|Would federalism be a political option without the Eastern
By Neville Ladduwahetty
Like all institutions, there are strengths and weaknesses in federal arrangements and both aspects need to be brought to the attention of the public so that a balanced evaluation in regard to its appropriateness to Sri Lanka could be made. The mechanisms available to the central governments of federal states to exercise power over federal units when national interest is threatened or during emergencies should be clearly understood. What is being presented however, is a sanitized version of federalism and if in the end the public buys federalism as a political solution, it would be on the basis of Hamurabis edict; "buyer beware".
A federal state is made up of federal units. Ever since the subject of federalism was introduced by the Sri Lankan Tamil political leadership the federal unit claimed by them has incorporated the Northern and Eastern Provinces as a single unit. If for some reason the two provinces are to function as two separate federal units, would the subject of federalism have ever received the attention it is getting today? The evidence shows that it was the economic potential of the Eastern Province that made federalism a viable political solution to be pursued "inexorably". Without the Eastern Province the subject of federalism would be confined to Political Science 101. Claiming rights to the Eastern Province was of prime importance to the Sri Lankan Tamil political leadership.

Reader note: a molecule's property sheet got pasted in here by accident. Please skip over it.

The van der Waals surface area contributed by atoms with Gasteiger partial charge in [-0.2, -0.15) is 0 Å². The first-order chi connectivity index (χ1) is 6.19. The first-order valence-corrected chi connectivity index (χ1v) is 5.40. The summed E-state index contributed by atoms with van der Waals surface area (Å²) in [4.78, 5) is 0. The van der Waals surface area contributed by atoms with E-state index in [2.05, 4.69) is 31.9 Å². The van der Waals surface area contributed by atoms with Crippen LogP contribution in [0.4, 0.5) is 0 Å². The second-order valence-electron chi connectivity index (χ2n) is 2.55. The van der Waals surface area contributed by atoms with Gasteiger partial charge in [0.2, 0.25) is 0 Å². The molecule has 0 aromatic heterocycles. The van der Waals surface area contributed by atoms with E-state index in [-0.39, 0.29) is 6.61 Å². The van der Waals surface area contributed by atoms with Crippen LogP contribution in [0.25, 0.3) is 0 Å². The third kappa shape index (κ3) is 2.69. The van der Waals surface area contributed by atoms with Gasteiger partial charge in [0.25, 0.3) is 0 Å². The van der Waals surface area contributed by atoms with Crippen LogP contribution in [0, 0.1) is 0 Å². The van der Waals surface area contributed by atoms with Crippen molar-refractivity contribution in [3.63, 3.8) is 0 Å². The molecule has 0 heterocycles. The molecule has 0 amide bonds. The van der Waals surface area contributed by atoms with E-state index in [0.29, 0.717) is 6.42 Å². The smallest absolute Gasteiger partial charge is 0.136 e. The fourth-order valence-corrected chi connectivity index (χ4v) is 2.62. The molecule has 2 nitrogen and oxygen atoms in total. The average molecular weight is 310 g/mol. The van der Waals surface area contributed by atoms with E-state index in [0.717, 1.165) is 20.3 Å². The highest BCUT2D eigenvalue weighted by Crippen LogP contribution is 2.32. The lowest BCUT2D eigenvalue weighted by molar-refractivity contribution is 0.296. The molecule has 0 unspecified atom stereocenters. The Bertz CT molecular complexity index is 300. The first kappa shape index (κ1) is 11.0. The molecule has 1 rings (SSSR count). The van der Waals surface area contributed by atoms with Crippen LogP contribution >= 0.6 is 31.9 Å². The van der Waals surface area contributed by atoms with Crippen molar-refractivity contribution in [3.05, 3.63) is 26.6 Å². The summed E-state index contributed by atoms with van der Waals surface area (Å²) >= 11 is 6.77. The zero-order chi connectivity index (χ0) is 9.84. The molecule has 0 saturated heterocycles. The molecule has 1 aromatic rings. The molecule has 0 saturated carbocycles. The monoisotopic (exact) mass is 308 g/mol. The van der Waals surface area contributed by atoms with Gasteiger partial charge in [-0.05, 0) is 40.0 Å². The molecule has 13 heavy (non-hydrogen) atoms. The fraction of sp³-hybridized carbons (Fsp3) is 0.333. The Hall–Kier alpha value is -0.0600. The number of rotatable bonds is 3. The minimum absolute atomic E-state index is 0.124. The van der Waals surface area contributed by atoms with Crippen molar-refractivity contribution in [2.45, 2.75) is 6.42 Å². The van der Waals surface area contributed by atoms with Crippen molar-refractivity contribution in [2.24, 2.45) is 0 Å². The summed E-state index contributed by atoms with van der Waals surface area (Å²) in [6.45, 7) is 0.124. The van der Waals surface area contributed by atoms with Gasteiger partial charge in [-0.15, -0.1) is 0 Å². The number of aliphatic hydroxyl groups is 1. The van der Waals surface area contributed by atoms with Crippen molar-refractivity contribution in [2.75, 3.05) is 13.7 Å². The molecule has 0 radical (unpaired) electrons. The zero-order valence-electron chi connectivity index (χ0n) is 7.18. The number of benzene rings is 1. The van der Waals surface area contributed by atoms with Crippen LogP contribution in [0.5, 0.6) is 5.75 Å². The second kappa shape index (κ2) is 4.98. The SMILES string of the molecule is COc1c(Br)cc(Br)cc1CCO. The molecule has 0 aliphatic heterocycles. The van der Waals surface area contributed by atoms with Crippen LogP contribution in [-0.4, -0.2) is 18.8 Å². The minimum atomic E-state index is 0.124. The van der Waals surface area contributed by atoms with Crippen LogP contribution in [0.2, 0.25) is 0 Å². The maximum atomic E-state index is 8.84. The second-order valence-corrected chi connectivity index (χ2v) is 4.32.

THE WOOING OF THE EASTERN PROVINCE
A. J. Wilson in his Political Biography of S. J. V. Chelvanayakam states: "Many in the Jaffna Tamil community were sceptical of the attitudes of the Eastern Province Tamils, in particular those of Batticaloa, but Chelvanayakam was not put off. He had already provided for the involvement of Eastern Province Tamils in his partys organizational structure. From the beginning, Chelvanayakam concentrated on (as he put it) indoctrinating the Tamil-speaking people of the Eastern Province. He quickly realized that they constituted the frontline" (1994, pp. 32, 33). Continuing Wilson adds "The danger of Batticaloa ceasing to be Tamil-speaking was greater than for Jaffna He said that he did not share the opinion held in some quarters that the Eastern Province would not join in the campaign for the creation of a Tamil state in Ceylon" (Ibid). The broad outlines of the federal structure envisaged were presented by Chelvanayakams deputy Vanniasingham. According to him "What we, Tamils, want is a federal constitution made up of two linguistic provinces with a federal center at Colombo" (Ibid, p.30).